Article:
About 7 years ago, when I audited David Scholer's "Women, the Bible, and the Church" class at Fuller Theological Seminary, I was actually somewhat surprised to learn that the debate about whether or not women should be ordained in Christian churches wasn't an entirely 20th century phenomenon. I had always assumed that it arose out of women's rights movements such as the suffrage movement that gave women the right to vote in 1920 (in the United States, that is). In fact, the question of whether or not women have the right to be church leaders (especially in ordained positions) has been going on for many centuries.
Indeed, I suppose that I shouldn't have been so surprised. Why would some of the ancient church "fathers" (and, let's face it, the earliest church leaders were primarily men) have engaged in such aggressive attacks against women as church leaders if there weren't in fact women who were arguing for their rights to such positions?
One example that Dr. Scholer mentioned in class was a work by the so-called "mother of Quakerism," Margaret Fell. The work had the full title Women's Speaking Justified, Proved, and Allowed of by the Scriptures, All such as speak by the Spirit and Power of the Lord Jesus. (Actually, there's a subtitle, too: And how Women were the first that Preached the Tidings of the Resurrection of Jesus, and were sent by Christ's own Command, before he Ascended to the Father, John 20. 17.) Long, fully descriptive titles like this weren't at all uncommon at the time, but it should be no surprise that most people today simply refer to the work as Women's Speaking Justified.
I didn't actually have a chance to read Women's Speaking Justified at the time, but about a year later, it was included as required reading for another professor's course, and since I'm the person that usually assembles course readers, I had access to the material. Since the work was written in 1666, and is thus in the Public Domain, I made an electronic copy for myself, and tried to read it.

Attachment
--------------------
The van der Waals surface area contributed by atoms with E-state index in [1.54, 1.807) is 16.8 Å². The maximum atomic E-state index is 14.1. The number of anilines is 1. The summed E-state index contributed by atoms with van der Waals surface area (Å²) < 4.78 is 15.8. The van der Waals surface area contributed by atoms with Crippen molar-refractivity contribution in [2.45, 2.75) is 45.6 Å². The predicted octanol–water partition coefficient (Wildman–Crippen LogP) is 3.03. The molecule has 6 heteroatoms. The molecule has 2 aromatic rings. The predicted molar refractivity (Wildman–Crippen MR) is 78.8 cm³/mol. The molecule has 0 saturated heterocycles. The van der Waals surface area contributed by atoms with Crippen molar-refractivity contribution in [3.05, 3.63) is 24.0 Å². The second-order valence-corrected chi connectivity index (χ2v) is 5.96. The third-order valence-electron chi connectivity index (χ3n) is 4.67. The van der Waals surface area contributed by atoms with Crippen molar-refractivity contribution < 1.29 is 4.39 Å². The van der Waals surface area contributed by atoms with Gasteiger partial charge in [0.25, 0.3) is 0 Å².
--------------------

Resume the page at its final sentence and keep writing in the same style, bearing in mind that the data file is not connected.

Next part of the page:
I say "tried to read it" because, at the time, I found the 17th century English too difficult to read on a casual basis. It took a later commitment to work through the difficulties of archaic styles and fonts (which use that strange "s" that looks more like an "f" that seems to show up in works of the 17th and 18th century. Anyone who's seen a copy of the original Declaration of Independence will know what I'm talking about), and Fell's tendency to jump right into a scripture quote without informing the reader by using quotation marks (which weren't in consistent use yet in 1666). I eventually decided to take it upon myself to create a "modern language" version, so that others who might be interested in this historically significant document (besides Margaret Fell's own notoriety, the work is significant if only because it proves that people were making biblically-based arguments for women's ordination earlier than the 20th century). Some months later, after I had finished the project, the professor who had been using Women's Speaking Justified asked if he could use my version for his class, rather than the version he had used previously. I agreed, and the project was praised for helping several of the seminary students understand Fell's work much more readily. In fact, because I had gone to the trouble of including the original text in an opposing column alongside my "updated" version for comparison, some of the students were able to help me fix a couple of small typographical errors that remained at the time.
And that was it for a few more years. I recently have decided to try my hand at e-publishing, and this work seemed to be a good place to start, since I believe that it has a natural audience of people interested in issues related to women's ordination, not to mention the work's place in Protestant history, and hopefully my efforts will remove some of the barriers to reading Fell's writing that have historically prevented more people from doing so. The file may be purchased and downloaded at Lulu.com via this link. (UPDATE: If you'd rather have a version you can hold in your hands, and don't mind spending a little more to do so, there is now a paperback version, as well)